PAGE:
Thermodynamics

Mechanical Engineering
5.5 ECTS; 2º Ano, 1º Semestre, 30,0 T + 30,0 TP + 4,50 OT

Lecturer
- Diogo Gomes Almeida Chambel Lopes

Prerequisites
Not applicable.

Objectives
This course presents an initial approach of thermodynamics from the point of view of Mechanical Engineering. Case studies are used to address problems typically found by mechanical engineers in their profession.

Program
Chapter 1: Basic concepts and definitions.
1.1 Thermodynamic Systems
1.2 Macroscopic and microscopic points of view
1.3 Property, state, process and balance
1.3.1 Extensive and intensive properties
1.3.2 Phases and physical states of matter
1.4 Reversible and irreversible transformations
1.4.1 Irreversibilities
1.4.2 Reversibility
1.5 Thermodynamic Coordinates
1.5.1 Units for mass, length, time and force
1.5.2 Volume
1.5.3 Density and specific volume
1.5.4 Pressure
1.5.5 Temperature
1.5.6 Internal Energy
1.5.7 Enthalpy
1.5.8 Entropy
1.6 Zero Principle of thermodynamics
1.7 Methodology for solving thermodynamic problems
Chapter 2: Energy and Transfer Modes
2.1 Forms of Energy
2.2 Concepts of mechanical energy
2.2.1 Work and kinetic energy
2.2.2 Potential energy of position
2.3 Energy transfer by work
2.3.1 Convention of signs and notation
2.3.2 Work of expansion or compression
2.4 Energy transfer by heat
2.4.1 Convention of signs and notation
2.4.2 Heat Transfer Modes
2.4.3 Specific heat
2.5 Relationship between work and heat
2.6 First principle of Thermodynamics
2.6.1 Definition of energy variation
2.6.2 Energy balance for closed systems
2.6.3 Conservation of mass
2.7 Transformations and energy transfers
2.7.1 Transformations politrópicas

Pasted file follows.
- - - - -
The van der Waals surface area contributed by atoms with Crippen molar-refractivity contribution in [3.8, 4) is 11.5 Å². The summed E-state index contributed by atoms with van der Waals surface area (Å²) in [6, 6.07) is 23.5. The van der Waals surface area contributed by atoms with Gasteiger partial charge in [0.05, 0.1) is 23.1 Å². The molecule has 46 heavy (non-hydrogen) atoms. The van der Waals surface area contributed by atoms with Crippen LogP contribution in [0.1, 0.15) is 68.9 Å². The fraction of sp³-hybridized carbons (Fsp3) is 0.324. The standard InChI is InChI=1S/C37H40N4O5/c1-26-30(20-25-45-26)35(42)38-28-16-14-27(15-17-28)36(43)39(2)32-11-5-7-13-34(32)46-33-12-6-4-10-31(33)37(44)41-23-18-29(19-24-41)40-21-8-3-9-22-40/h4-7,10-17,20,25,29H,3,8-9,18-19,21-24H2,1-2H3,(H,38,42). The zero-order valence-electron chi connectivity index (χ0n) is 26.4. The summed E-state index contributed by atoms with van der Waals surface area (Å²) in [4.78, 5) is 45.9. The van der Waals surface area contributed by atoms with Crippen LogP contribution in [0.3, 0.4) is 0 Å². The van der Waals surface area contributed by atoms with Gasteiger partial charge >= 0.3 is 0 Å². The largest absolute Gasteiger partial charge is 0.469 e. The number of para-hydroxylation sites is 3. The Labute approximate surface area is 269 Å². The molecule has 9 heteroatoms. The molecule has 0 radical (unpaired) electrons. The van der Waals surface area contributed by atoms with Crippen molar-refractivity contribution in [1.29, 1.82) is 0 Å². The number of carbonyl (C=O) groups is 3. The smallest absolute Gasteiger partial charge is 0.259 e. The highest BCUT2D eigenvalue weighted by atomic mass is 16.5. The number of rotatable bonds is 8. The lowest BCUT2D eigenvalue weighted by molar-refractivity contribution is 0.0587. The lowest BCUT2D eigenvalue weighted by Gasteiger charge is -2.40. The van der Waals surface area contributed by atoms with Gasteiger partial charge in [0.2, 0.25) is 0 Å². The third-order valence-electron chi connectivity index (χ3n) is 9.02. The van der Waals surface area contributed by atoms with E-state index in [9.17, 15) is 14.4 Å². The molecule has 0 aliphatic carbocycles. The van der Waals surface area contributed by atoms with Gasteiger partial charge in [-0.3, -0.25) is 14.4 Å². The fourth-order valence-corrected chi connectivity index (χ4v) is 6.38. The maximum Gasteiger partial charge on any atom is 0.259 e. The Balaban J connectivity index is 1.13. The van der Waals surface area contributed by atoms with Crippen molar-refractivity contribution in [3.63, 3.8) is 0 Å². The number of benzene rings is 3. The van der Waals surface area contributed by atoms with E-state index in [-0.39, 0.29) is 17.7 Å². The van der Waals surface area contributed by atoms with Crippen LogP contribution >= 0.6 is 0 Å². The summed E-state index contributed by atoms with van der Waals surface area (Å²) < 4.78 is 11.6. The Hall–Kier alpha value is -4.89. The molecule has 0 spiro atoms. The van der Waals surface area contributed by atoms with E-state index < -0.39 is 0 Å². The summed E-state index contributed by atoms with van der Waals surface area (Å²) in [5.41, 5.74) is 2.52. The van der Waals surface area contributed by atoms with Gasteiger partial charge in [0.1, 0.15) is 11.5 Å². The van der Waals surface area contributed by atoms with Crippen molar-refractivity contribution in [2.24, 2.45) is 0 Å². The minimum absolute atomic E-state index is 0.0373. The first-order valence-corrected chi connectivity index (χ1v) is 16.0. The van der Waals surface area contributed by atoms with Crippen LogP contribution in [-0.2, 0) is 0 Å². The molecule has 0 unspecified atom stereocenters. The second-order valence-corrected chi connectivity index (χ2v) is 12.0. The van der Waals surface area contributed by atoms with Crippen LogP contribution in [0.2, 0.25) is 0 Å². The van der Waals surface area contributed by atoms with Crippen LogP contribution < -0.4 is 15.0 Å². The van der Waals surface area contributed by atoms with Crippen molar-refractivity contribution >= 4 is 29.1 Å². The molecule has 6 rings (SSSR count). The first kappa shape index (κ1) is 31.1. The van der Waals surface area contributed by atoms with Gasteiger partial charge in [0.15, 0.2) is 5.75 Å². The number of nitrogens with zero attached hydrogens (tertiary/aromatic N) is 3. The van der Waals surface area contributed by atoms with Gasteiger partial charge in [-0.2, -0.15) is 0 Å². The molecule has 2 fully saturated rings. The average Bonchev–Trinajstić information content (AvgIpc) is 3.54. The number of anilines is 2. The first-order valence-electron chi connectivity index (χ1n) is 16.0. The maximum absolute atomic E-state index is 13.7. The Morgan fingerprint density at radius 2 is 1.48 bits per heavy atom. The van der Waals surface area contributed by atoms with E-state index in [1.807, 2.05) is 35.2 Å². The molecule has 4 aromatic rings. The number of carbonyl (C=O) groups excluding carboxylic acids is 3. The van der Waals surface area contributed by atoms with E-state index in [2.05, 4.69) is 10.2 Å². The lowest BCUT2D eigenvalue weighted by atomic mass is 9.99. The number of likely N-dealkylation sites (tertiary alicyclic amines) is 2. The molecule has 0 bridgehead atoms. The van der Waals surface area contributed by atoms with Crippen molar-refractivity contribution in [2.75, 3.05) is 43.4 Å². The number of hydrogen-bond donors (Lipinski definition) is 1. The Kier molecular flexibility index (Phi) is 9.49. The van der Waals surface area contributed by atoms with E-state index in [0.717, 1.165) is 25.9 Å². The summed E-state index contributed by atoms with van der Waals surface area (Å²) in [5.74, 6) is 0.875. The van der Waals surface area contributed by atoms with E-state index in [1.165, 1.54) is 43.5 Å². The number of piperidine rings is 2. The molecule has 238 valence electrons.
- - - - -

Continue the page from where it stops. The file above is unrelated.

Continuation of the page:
2.7.2 Hyperbolic Transformations
2.7.3 Transformations adiabatic and isentropic
2.7.4 Transformations isobaric
2.7.5 Transformations isochoric
2.7.6 Isothermal Transformations
Chapter 3: Fundamental Properties of gases
3.1 Composition of dry air and adopted standards
3.2 Law of Boyle and Mariotte
3.3 Law of Charles and Gay-Lussac
3.4 Equation characteristic of perfect gases
3.5 Joule's Law
3.6 Specific heats of gases
3.6.1 Specific heat at constant volume
3.6.2 Specific heat at constant pressure
3.6.3 Difference between the specific heats of a gas
3.7 Mixtures of gases
3.7.1 Dalton law of partial pressures
3.8 Variation of entropy of a perfect gas
3.9 Considerations about the types of transformations
3.9.1 Transformations politrópicas
3.9.2 Adiabatic transformations
3.9.3 Isothermal Transformations
Chapter 4: Properties of a pure substance
4.1 Pure Substance
4.2 Principle of State
4.2.1 Independent Properties of pure substances
4.3 phases of a pure substance
4.3.1 Important Considerations about the phase changes
4.3.2 Substances normal and abnormal
4.4 Tables of thermodynamic properties
4.5 Diagrams of thermodynamic properties
4.5.1 P-v diagram
4.5.2 P-T diagram
4.5.3 Surface p-v-T
4.5.4 T-s diagram
4.5.5 Other representations
Chapter 5: First principle of thermodynamics - control volumes
5.1 Conservation of mass and volume control
5.1.1 Volumetric and mass flow rates
5.2 Energy balance for a vc
5.2.1 Energy displacement
5.2.2 Total energy of a flowing fluid
5.3 Flow in steady
5.3.1 Characteristics of flow processes in continuous operation
5.3.2 Conservation of mass and energy
5.4 Some devices flow steady
5.4.1 Nozzles and diffusers
5.4.2 Turbines and Compressors
5.4.3 Throttle valves
5.4.4 Tanks Mixers
5.4.5 Heat exchangers
5.4.6 Flow in tubes and ducts
5.5 Process flow not permanent
5.5.1 Process flow in uniform regime
Chapter 6: Second Law of Thermodynamics
6.1 Introduction to the Second Law
6.2 Thermal Machines
6.2.1 Third Law of Thermodynamics
6.3 Refrigerators and Heat Pumps
6.3.1 Thermal Performance
6.3.2 Coefficient of performance, COP
6.4 Carnot Cycle
6.4.1 Principles of Carnot
6.4.2 Thermal Machine Carnot
Chapter 7: Steam power cycles
7.1 Assumptions for the standard air
7.2 Alternative Engines
7.3 Otto Cycle
7.4 Diesel Cycle
7.5 Mixed Cycle
7.6 Brayton cycle: the ideal cycle for gas turbines
7.6.1 Compressibility of gases - general
7.6.2 Cycle Power
7.7 Rankine Cycle
7.7.1 The ideal power cycle steam
7.7.2 Ideal Rankine Cycle
7.8 Stirling cycle and Ericsson

Evaluation Methodology
Final mark (FM)is calculated according to the following criteria:
Written test (T) - 60%
Lab work(Lab) - 40%
FM = 0.60. T + 0.40. Lab

Bibliography
- Cengel, Y. e Boles, M. (2012). Termodinâmica. NA: McGraw-Hill

Method of interaction
Tutorials including data-show. Practical exercises solved on the blackboard and laboratory experiments as needed.

Software used in class
N/A